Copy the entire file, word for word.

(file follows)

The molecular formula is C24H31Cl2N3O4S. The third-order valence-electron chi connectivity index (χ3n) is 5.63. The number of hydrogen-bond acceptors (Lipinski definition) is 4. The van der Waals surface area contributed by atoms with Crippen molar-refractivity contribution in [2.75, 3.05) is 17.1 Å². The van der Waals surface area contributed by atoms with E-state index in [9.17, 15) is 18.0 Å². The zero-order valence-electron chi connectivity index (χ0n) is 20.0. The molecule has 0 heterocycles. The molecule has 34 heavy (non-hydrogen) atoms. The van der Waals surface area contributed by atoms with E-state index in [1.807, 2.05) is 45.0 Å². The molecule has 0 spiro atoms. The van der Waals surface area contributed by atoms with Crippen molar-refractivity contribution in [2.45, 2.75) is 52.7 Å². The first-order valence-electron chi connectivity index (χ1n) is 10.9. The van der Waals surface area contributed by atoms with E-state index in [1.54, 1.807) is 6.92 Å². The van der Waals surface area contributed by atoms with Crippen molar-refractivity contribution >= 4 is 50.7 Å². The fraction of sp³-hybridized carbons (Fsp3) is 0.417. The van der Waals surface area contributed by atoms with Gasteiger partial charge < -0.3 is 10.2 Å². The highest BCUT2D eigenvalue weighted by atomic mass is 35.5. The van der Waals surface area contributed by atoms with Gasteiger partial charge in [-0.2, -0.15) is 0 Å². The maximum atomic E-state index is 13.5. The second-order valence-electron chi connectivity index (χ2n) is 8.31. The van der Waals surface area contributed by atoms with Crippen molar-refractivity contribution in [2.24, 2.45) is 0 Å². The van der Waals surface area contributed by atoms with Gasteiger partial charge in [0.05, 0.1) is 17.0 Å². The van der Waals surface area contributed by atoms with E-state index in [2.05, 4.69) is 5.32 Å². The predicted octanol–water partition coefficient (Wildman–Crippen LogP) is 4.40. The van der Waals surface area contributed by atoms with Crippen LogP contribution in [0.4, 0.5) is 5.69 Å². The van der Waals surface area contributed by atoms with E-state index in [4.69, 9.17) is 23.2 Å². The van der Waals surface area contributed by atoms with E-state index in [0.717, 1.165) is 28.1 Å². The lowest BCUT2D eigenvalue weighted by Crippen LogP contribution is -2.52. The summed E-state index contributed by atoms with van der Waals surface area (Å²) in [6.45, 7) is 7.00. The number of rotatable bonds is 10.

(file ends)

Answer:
The molecular formula is C24H31Cl2N3O4S. The third-order valence-electron chi connectivity index (χ3n) is 5.63. The number of hydrogen-bond acceptors (Lipinski definition) is 4. The van der Waals surface area contributed by atoms with Crippen molar-refractivity contribution in [2.75, 3.05) is 17.1 Å². The van der Waals surface area contributed by atoms with E-state index in [9.17, 15) is 18.0 Å². The zero-order valence-electron chi connectivity index (χ0n) is 20.0. The molecule has 0 heterocycles. The molecule has 34 heavy (non-hydrogen) atoms. The van der Waals surface area contributed by atoms with E-state index in [1.807, 2.05) is 45.0 Å². The molecule has 0 spiro atoms. The van der Waals surface area contributed by atoms with Crippen molar-refractivity contribution in [2.45, 2.75) is 52.7 Å². The first-order valence-electron chi connectivity index (χ1n) is 10.9. The van der Waals surface area contributed by atoms with E-state index in [1.54, 1.807) is 6.92 Å². The van der Waals surface area contributed by atoms with Crippen molar-refractivity contribution >= 4 is 50.7 Å². The fraction of sp³-hybridized carbons (Fsp3) is 0.417. The van der Waals surface area contributed by atoms with Gasteiger partial charge < -0.3 is 10.2 Å². The highest BCUT2D eigenvalue weighted by atomic mass is 35.5. The van der Waals surface area contributed by atoms with Gasteiger partial charge in [-0.2, -0.15) is 0 Å². The maximum atomic E-state index is 13.5. The second-order valence-electron chi connectivity index (χ2n) is 8.31. The van der Waals surface area contributed by atoms with Crippen molar-refractivity contribution in [2.24, 2.45) is 0 Å². The van der Waals surface area contributed by atoms with Gasteiger partial charge in [0.05, 0.1) is 17.0 Å². The van der Waals surface area contributed by atoms with E-state index in [2.05, 4.69) is 5.32 Å². The predicted octanol–water partition coefficient (Wildman–Crippen LogP) is 4.40. The van der Waals surface area contributed by atoms with Crippen LogP contribution in [0.4, 0.5) is 5.69 Å². The van der Waals surface area contributed by atoms with E-state index in [4.69, 9.17) is 23.2 Å². The van der Waals surface area contributed by atoms with E-state index in [0.717, 1.165) is 28.1 Å². The lowest BCUT2D eigenvalue weighted by Crippen LogP contribution is -2.52. The summed E-state index contributed by atoms with van der Waals surface area (Å²) in [6.45, 7) is 7.00. The number of rotatable bonds is 10.